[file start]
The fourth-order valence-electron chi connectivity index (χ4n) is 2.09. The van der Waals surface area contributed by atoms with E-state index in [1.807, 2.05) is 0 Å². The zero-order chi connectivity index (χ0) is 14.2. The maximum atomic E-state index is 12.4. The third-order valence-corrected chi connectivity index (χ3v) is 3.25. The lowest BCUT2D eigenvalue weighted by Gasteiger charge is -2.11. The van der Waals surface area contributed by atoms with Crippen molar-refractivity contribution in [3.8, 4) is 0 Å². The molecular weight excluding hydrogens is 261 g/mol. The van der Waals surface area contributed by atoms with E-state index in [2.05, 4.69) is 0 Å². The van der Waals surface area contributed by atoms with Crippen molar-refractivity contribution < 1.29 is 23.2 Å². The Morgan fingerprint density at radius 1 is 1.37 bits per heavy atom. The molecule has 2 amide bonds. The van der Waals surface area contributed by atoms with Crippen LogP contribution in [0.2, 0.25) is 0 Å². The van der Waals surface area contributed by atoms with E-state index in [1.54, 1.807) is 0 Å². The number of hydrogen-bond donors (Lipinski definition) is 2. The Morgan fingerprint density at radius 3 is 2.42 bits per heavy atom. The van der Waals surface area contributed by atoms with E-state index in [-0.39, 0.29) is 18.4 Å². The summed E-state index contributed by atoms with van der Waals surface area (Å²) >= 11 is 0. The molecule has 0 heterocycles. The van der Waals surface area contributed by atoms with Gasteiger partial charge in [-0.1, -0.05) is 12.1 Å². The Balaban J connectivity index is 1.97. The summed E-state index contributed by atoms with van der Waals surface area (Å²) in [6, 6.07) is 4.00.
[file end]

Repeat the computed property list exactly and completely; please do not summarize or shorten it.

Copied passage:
The fourth-order valence-electron chi connectivity index (χ4n) is 2.09. The van der Waals surface area contributed by atoms with E-state index in [1.807, 2.05) is 0 Å². The zero-order chi connectivity index (χ0) is 14.2. The maximum atomic E-state index is 12.4. The third-order valence-corrected chi connectivity index (χ3v) is 3.25. The lowest BCUT2D eigenvalue weighted by Gasteiger charge is -2.11. The van der Waals surface area contributed by atoms with Crippen molar-refractivity contribution in [3.8, 4) is 0 Å². The molecular weight excluding hydrogens is 261 g/mol. The van der Waals surface area contributed by atoms with E-state index in [2.05, 4.69) is 0 Å². The van der Waals surface area contributed by atoms with Crippen molar-refractivity contribution < 1.29 is 23.2 Å². The Morgan fingerprint density at radius 1 is 1.37 bits per heavy atom. The molecule has 2 amide bonds. The van der Waals surface area contributed by atoms with Crippen LogP contribution in [0.2, 0.25) is 0 Å². The van der Waals surface area contributed by atoms with E-state index in [1.54, 1.807) is 0 Å². The number of hydrogen-bond donors (Lipinski definition) is 2. The Morgan fingerprint density at radius 3 is 2.42 bits per heavy atom. The van der Waals surface area contributed by atoms with E-state index in [-0.39, 0.29) is 18.4 Å². The summed E-state index contributed by atoms with van der Waals surface area (Å²) >= 11 is 0. The molecule has 0 heterocycles. The van der Waals surface area contributed by atoms with Gasteiger partial charge in [-0.1, -0.05) is 12.1 Å². The Balaban J connectivity index is 1.97. The summed E-state index contributed by atoms with van der Waals surface area (Å²) in [6, 6.07) is 4.00.